'feature'
of C that a non-void function is not required to return a value.
}

int reffoo(int val,int (*fp)(int))
{
fp(val);

Again.
Ditto.
}

int main()
{
reffoo(3,*test);
reffoo(4,&test);
reffoo(5,test);
Since the return value is not used, this code is well defined.
return 0;

}
--
Peter

Sep 22 '06 #7

P: n/a
Peter Nilsson wrote:
Barry Schwarz wrote:
>On Thu, 21 Sep 2006 18:46:19 +0800, "key9" <ia*****@126.comwrote:
>>Hi all

My question is why the code CAN pass the compiler, and all the resoult is
right?

I means in my mind the reffoo(3,*test); should not pass compiler.

#include <stdio.h>

int test(int a)
{
printf("%d\n", a);
Didn't your compiler complain that this function should return an int?
Maybe you need to change the warning level.

Maybe, but this isn't a constraint violation. Indeed, it's actually a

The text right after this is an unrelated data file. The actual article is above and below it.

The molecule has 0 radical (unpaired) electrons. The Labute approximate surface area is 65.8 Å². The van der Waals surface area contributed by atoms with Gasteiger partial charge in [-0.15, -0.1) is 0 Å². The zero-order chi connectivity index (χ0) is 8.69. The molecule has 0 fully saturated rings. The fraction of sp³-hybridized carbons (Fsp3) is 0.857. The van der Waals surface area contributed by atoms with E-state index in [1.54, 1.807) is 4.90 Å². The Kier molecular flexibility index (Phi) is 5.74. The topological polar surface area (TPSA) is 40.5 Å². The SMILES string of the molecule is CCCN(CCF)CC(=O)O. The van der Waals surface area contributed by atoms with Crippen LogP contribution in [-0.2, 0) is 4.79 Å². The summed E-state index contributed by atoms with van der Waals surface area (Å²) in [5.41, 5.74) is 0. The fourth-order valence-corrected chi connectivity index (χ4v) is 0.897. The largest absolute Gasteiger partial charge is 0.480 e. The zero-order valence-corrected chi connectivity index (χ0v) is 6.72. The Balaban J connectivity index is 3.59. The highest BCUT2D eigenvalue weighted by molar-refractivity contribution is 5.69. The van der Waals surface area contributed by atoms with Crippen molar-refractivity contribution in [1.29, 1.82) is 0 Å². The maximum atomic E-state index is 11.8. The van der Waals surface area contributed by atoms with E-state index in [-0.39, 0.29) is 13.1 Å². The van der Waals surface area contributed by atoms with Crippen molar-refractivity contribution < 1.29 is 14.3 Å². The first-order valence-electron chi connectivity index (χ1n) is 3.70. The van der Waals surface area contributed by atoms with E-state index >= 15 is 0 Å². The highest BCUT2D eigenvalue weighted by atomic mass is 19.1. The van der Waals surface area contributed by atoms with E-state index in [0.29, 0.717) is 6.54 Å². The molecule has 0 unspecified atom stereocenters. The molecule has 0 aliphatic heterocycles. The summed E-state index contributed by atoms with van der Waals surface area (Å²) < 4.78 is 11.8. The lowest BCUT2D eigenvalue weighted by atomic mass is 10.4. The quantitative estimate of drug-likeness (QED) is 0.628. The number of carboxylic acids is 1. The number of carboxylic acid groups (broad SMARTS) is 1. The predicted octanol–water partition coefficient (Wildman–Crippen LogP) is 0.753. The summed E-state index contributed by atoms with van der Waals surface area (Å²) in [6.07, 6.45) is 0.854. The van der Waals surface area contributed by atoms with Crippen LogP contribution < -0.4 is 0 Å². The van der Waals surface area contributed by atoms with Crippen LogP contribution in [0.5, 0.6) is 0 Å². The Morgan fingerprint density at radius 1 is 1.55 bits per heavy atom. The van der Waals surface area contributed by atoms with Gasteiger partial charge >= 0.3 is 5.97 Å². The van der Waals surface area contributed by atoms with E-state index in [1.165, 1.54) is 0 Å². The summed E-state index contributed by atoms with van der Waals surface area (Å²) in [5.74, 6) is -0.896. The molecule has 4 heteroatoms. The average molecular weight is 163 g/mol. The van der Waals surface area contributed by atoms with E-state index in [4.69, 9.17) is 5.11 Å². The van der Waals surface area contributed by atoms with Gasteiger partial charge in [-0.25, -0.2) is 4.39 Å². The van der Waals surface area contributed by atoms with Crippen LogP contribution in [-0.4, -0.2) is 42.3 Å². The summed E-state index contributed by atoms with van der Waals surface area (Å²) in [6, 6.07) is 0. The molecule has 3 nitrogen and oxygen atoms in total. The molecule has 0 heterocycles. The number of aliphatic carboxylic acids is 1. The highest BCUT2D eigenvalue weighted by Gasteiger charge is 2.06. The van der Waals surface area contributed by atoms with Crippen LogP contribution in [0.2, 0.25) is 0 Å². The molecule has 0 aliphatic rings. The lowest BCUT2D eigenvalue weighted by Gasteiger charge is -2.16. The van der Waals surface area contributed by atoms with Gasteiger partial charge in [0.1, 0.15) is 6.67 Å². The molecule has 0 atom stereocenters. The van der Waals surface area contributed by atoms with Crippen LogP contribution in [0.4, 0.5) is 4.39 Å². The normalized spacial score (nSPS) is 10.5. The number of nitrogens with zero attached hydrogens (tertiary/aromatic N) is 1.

'feature'
of C that a non-void function is not required to return a value.
>>}

int reffoo(int val,int (*fp)(int))
{
fp(val);
Again.

Ditto.
>>}

int main()
{
reffoo(3,*test);
reffoo(4,&test);
reffoo(5,test);

Since the return value is not used, this code is well defined.
No, it is not. What gave you that idea ?
Sep 22 '06 #8

P: n/a
On 21 Sep 2006 22:05:53 -0700, "Peter Nilsson" <ai***@acay.com.au>
wrote:
>Barry Schwarz wrote:
>On Thu, 21 Sep 2006 18:46:19 +0800, "key9" <ia*****@126.comwrote:
>Hi all

My question is why the code CAN pass the compiler, and all the resoult is
right?

I means in my mind the reffoo(3,*test); should not pass compiler.

#include <stdio.h>

int test(int a)
{